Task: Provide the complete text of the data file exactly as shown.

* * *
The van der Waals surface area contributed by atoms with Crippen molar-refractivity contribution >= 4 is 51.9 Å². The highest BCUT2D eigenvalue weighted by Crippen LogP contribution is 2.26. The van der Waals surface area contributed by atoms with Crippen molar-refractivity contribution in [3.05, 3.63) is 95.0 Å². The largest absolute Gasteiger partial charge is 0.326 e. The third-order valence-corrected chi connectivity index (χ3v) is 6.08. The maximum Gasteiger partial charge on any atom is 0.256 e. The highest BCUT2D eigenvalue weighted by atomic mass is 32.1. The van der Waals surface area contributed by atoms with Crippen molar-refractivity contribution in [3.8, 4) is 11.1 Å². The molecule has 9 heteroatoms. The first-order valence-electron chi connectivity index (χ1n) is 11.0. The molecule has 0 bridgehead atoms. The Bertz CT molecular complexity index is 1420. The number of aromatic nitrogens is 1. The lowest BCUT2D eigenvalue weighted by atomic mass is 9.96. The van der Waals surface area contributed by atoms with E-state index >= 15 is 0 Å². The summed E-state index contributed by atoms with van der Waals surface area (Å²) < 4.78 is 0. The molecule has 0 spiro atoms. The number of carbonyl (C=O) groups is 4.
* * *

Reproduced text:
The van der Waals surface area contributed by atoms with Crippen molar-refractivity contribution >= 4 is 51.9 Å². The highest BCUT2D eigenvalue weighted by Crippen LogP contribution is 2.26. The van der Waals surface area contributed by atoms with Crippen molar-refractivity contribution in [3.05, 3.63) is 95.0 Å². The largest absolute Gasteiger partial charge is 0.326 e. The third-order valence-corrected chi connectivity index (χ3v) is 6.08. The maximum Gasteiger partial charge on any atom is 0.256 e. The highest BCUT2D eigenvalue weighted by atomic mass is 32.1. The van der Waals surface area contributed by atoms with Crippen molar-refractivity contribution in [3.8, 4) is 11.1 Å². The molecule has 9 heteroatoms. The first-order valence-electron chi connectivity index (χ1n) is 11.0. The molecule has 0 bridgehead atoms. The Bertz CT molecular complexity index is 1420. The number of aromatic nitrogens is 1. The lowest BCUT2D eigenvalue weighted by atomic mass is 9.96. The van der Waals surface area contributed by atoms with E-state index >= 15 is 0 Å². The summed E-state index contributed by atoms with van der Waals surface area (Å²) < 4.78 is 0. The molecule has 0 spiro atoms. The number of carbonyl (C=O) groups is 4.